Exo Car ‘Ghettocet’ Build Guide Part 8: Roll Cage Mount Plates

It is finally here: the fabrication portion of the exo car build. Getting to this point has been quite the process: digging up all of my old equipment and piecing together a functional fabrication space. But with all of the prep work behind me, it is time to build the roll cage. The first step is to build and install the floor plates.

Roll Cage Preparation Revisited

In the last installment, I reviewed a general guideline of what I needed to build a roll cage for the ghettocet. That list ended up growing. I converted the JD2 Model 3 mechanical tube bender to hydraulics using an adapter from SWAG offroad. This also allowed me to mount the bender on an old engine stand, which made the whole unit portable. Finally, my workspace is somewhat exposed to the elements, and I built a wall on the long side to prevent any more rain from getting through. This wall allowed space for a bench to hold items like a tube notcher, grinder, metal saw, and more. Tools that will see extensive moving forward.

The ever evolving workspace at Driftopia HQ
The ever-evolving workspace. The wall keeps the elements out while I work on the roll cage fabrication. The shelf along the wall works great for all of the extra tooling.

Roll Cage Mount Plates

The roll cage mount plates connect the roll cage to the car’s chassis. Traditionally, the plates and mounts attach to the floor pan. However, the exo car’s lack of body panels and a roof opens up many different mounting possibilities. In this case, the vehicle will see extensive track use and potential endurance use, so I want to accommodate various driver sizes.

To do this, I am mounting the main roll hoop on the area behind the driver on the horizontal plane above the floor pan. The main hoop will also reach slightly above the factory roof line. This allows a larger containment seat installation—something rather tricky in a standard Spec Miata or any Miata racecar, for that matter.

The door bars will also mount to the door seam, further increasing the driver room.

Constructing the Roll Cage Floor Plates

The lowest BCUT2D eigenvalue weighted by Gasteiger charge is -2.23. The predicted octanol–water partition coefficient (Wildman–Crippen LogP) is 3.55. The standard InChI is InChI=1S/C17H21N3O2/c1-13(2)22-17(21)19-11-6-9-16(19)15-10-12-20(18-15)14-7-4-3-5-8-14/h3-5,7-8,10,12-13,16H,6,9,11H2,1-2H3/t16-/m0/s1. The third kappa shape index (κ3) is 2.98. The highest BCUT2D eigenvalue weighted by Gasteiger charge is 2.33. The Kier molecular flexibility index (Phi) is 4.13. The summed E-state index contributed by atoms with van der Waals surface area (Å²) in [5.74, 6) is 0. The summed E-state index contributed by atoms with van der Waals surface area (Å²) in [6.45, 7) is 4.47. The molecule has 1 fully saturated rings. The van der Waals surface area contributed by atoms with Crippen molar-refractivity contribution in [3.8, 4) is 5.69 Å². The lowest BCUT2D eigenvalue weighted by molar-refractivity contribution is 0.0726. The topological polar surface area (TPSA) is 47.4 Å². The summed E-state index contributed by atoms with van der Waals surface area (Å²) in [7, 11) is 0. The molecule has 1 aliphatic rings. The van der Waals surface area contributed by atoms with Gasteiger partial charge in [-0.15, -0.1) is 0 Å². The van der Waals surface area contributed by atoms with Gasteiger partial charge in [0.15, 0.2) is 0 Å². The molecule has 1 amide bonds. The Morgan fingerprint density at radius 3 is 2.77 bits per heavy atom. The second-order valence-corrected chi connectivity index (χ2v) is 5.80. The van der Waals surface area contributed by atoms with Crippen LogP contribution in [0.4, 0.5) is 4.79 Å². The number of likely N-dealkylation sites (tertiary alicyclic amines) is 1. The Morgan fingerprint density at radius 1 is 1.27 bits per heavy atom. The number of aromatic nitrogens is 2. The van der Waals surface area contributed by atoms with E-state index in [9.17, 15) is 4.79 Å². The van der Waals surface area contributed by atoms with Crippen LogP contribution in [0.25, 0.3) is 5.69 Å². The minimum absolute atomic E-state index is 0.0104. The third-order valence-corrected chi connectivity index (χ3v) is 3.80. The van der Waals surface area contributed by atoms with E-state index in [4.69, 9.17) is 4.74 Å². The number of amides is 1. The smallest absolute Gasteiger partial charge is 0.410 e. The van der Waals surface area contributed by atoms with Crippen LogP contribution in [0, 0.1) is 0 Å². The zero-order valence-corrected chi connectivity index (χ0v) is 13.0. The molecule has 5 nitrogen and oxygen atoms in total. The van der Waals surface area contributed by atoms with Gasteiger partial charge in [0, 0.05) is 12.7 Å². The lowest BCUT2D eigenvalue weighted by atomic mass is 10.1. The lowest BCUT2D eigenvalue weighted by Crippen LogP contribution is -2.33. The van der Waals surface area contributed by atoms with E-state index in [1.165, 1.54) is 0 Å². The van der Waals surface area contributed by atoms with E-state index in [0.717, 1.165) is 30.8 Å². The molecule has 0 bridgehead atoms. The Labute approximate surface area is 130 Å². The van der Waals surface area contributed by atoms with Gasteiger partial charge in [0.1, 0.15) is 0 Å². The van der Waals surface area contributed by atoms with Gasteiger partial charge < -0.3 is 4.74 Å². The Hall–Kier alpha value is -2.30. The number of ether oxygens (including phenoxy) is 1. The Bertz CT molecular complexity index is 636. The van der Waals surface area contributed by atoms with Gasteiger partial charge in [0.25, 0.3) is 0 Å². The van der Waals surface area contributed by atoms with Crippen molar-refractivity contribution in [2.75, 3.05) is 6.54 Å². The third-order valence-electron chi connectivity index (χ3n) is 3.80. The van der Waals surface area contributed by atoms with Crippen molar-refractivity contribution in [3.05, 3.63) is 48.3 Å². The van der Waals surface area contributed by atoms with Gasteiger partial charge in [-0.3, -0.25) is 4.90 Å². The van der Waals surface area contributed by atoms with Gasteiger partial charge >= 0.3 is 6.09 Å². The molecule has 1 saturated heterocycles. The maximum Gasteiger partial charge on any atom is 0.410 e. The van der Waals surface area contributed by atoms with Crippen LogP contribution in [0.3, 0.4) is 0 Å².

Floor plates are constructed from 1/8″ to 3/16″ plate steel. Starting at the back of the car, I first made the rear strut tower plates. There will be bars on each side of the chassis that triangulate the rear strut mount to the main roll hoop. These were the most complicated plates to construct as well. So, to get it right the first time, I used a piece of cardboard to cut a plate template. Then transferring the template to the metal.

Cardboard template used to approximate the rear roll cage mounting plate on the exo car 'ghettocet' miata.
The rough cardboard template for the left-side rear strut roll cage plate is here. Flipping it over for the right-side template.
Steel plate for the rear strut mounting plate cut out and ready to be welded.
It’s always nice when things fit the first time. With a bit of surface prep, the rear plate will be ready to weld in place.
The rear roll cage mounting plate welded to the strut top area of the miata.
Here is the result after welding with the problematic 20-year-old Lincoln Electric machine. This plate also nicely reinforces the strut top.

The rest of the floor plates were easy. Mainly consisting of square or rectangular pieces. Pushing the main roll hoop mounts out as far as possible for maximum space. I can’t think of what to name this area for the life of me, but the pics below show the location.

Main roll hoop location for the mounting plate on the exo car 'ghettocet' Miata.
The location for the main roll hoop mounting plate after prep. I ground the seams a bit so they are level with the weld. This will add strength to the mount.
Main roll hoop mounting plate welded and installed on the exo car 'ghettocet' miata.
The main hoop mounting plate.

Once again, to maximize the interior room, the forward bars will be mounted just behind the A-pillar on the door seam instead of inside the pillar on the floor. This area has a slight curve, so I bent the plates slightly to ensure a tight fit.

The forward a-pillar bar mount plate on the exo car 'ghettocet' miata.
Pictured is the forward a-pillar bar mount and one of the four door-bar side impact mounts I added. The side points aren’t a requirement per the rules but are something I am used to having on my racecars.

Of course, there is a time lapse of this process, and this one is a bit longer. Wearing long sleeves in the summer heat of the Southeast is brutal, causing me to take several breaks throughout the day.

Next Steps

Now, it is time to bend some tubing and weld the cage together. There are a few considerations, as I want to tie the front strut mounts to the cage as well. But in the meantime, the main cage attachment points are set, and it is time to move forward.

The test weld tree I built to dial in the lincoln electric welder.
For fun, here is the weld ‘tree’ I built to familiarize myself with the welder again. I was eventually happy with the results, but the 20-year-old welder sometimes has a mind of its own. I am using it to finish this project and then upgrade.

By Chris Simmons


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